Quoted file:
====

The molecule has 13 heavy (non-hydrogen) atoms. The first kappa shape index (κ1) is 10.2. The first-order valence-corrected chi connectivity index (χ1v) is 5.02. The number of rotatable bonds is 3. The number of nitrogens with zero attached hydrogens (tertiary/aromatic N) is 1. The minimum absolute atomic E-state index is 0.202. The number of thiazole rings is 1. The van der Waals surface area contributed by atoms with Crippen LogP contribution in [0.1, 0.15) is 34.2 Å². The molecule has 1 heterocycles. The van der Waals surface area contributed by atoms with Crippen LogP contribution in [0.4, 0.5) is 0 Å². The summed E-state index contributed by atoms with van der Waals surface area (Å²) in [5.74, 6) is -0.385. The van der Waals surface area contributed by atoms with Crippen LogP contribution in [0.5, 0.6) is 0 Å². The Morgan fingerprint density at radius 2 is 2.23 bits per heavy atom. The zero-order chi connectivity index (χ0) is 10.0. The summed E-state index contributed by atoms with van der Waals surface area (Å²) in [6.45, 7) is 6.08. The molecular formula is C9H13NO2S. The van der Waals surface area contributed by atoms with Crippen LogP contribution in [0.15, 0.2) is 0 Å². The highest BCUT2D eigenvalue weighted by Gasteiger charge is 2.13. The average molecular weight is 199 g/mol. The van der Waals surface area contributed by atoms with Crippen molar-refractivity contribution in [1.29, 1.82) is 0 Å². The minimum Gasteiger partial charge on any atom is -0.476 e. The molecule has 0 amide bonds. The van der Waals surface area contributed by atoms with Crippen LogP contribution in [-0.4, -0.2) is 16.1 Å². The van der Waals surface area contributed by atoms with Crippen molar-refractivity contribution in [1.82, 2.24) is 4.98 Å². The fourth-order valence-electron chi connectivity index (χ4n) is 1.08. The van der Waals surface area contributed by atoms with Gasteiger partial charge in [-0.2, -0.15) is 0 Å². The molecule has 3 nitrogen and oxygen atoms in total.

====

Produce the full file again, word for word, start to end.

The molecule has 13 heavy (non-hydrogen) atoms. The first kappa shape index (κ1) is 10.2. The first-order valence-corrected chi connectivity index (χ1v) is 5.02. The number of rotatable bonds is 3. The number of nitrogens with zero attached hydrogens (tertiary/aromatic N) is 1. The minimum absolute atomic E-state index is 0.202. The number of thiazole rings is 1. The van der Waals surface area contributed by atoms with Crippen LogP contribution in [0.1, 0.15) is 34.2 Å². The molecule has 1 heterocycles. The van der Waals surface area contributed by atoms with Crippen LogP contribution in [0.4, 0.5) is 0 Å². The summed E-state index contributed by atoms with van der Waals surface area (Å²) in [5.74, 6) is -0.385. The van der Waals surface area contributed by atoms with Crippen LogP contribution in [0.5, 0.6) is 0 Å². The Morgan fingerprint density at radius 2 is 2.23 bits per heavy atom. The zero-order chi connectivity index (χ0) is 10.0. The summed E-state index contributed by atoms with van der Waals surface area (Å²) in [6.45, 7) is 6.08. The molecular formula is C9H13NO2S. The van der Waals surface area contributed by atoms with Crippen LogP contribution in [0.15, 0.2) is 0 Å². The highest BCUT2D eigenvalue weighted by Gasteiger charge is 2.13. The average molecular weight is 199 g/mol. The van der Waals surface area contributed by atoms with Crippen molar-refractivity contribution in [1.29, 1.82) is 0 Å². The minimum Gasteiger partial charge on any atom is -0.476 e. The molecule has 0 amide bonds. The van der Waals surface area contributed by atoms with Crippen LogP contribution in [-0.4, -0.2) is 16.1 Å². The van der Waals surface area contributed by atoms with Crippen molar-refractivity contribution in [1.82, 2.24) is 4.98 Å². The fourth-order valence-electron chi connectivity index (χ4n) is 1.08. The van der Waals surface area contributed by atoms with Gasteiger partial charge in [-0.2, -0.15) is 0 Å². The molecule has 3 nitrogen and oxygen atoms in total.